HomeThe Senior-Friendly EDAccessibility - Equipment and EnvironmentEquipment and Supplies in the Senior-Friendly ED

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Accessibility - Equipment and Environment

Equipment and Supplies in the Senior-Friendly ED

Adapted from the Geriatric Emergency Guidelines, Equipment and Supplies section

Equipment and Supplies in the Senior-Friendly ED

A senior-friendly emergency department may not look much different from any other ED. It is certainly true that the core of a senior-friendly ED is the people and processes.
However, there are a few supplies that are definitely useful to ensure safety and comfort.

Here are a few examples:

  • Walking aids especially two-wheeled walkers and canes (Make sure that you have a few available in the ER, and having the possibility to buy or rent them is a plus);
  • Portable  hearing assist devices (known as Pocket talkers) to increase communication
  • Non-slip socks (prevent falls in the ED and at home)
  • Geriatric chairs (favor mobilization)
  • Extra chairs for families (They needs to feel that they are welcomed to stay as long as they want with their loved ones)
  • Decubitus ulcer prevention mattress (expensive to buy – but ulcers are expensive to treat!)
  • Condom catheters (Help to avoid UTI)
  • Visual orientation improvement (calendars, clocks, access to natural light)
  • Handrails on wall and hallways

If you are preparing a proposal for improvement in your ED, these items above are the ones to prioritize for the following reasons:

  • Decrease falls in the ED
  • Decrease admission and accelerate discharge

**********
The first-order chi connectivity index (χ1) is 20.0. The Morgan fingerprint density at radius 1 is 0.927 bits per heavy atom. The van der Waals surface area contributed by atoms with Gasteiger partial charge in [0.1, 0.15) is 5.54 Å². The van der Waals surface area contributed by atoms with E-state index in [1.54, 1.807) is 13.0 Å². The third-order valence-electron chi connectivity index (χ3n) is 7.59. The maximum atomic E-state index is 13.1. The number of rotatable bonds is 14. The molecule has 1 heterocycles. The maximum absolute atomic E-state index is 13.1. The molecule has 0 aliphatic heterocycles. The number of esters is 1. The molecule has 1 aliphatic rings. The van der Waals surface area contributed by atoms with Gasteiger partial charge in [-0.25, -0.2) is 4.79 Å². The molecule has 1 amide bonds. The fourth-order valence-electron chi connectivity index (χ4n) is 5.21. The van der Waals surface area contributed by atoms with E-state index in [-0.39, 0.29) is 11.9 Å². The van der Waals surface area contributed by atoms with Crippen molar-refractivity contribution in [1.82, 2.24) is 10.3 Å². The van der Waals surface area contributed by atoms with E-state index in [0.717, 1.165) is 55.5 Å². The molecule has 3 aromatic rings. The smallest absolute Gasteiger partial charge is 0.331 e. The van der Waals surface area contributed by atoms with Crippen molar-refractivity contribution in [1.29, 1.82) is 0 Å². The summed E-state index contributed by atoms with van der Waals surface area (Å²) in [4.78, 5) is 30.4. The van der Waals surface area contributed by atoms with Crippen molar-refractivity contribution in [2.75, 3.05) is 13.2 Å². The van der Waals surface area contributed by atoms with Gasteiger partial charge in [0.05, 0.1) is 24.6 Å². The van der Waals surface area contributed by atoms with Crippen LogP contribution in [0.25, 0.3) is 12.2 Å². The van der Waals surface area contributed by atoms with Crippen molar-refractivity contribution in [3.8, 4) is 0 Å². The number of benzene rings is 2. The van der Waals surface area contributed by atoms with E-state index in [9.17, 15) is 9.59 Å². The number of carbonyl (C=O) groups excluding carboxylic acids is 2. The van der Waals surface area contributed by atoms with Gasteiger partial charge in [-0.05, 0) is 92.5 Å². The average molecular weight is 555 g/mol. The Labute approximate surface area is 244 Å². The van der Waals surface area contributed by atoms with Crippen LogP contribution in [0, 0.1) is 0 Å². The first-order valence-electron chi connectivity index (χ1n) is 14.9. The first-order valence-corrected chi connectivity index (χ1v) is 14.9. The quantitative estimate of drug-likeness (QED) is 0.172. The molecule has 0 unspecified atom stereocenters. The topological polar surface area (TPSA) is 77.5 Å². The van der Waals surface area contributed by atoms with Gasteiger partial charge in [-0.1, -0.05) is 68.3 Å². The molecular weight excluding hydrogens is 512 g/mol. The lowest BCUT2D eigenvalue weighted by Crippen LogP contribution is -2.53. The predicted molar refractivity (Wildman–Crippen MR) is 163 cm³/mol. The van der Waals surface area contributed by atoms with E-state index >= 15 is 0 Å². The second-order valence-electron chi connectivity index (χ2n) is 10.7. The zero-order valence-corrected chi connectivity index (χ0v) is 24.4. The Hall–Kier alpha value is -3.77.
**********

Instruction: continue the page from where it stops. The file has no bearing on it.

• Increase communication and family involvement (decreasing admission!)
  • Increase mobilisation (decrease deconditioning, decrease LOS in hospital)
  • Decrease UTI (aka delirium, hospital stay prolongation, antibiotic cost, c. difficile, etc.)
  • Decrease delirium incidence (decrease LOS, mortality and morbidity)

Overall, any of these pieces of equipment is absolutely a good investment!

If your hospital is planning on major renovation, then there are a few more items to consider that are not covered here (e.g. wall colour contrast, etc.). While it would be a great thing if every ED could do some renovations (build walls to separate beds instead of curtains, increase space etc), it is not a barrier to get to the final product: an effective senior-friendly ED.

The guidelines end this section with this line, and so will I:

“Hospitals are expected to utilize their existing resources to meet the needs of this population. With minimal additional expense for equipment suggested above, geriatric care can be optimized.”

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Profile photo of Audrey-Anne Brousseau
I graduated as an Emergency Physician from Université Laval in 2016 and I completed a Fellowship in Geriatric Emergency Medicine at Mount Sinai Hospital in Toronto in 2017. My specific interests are in teaching, research and management of the ED with one objective: Providing the best care for older adults in the Emergency Department.

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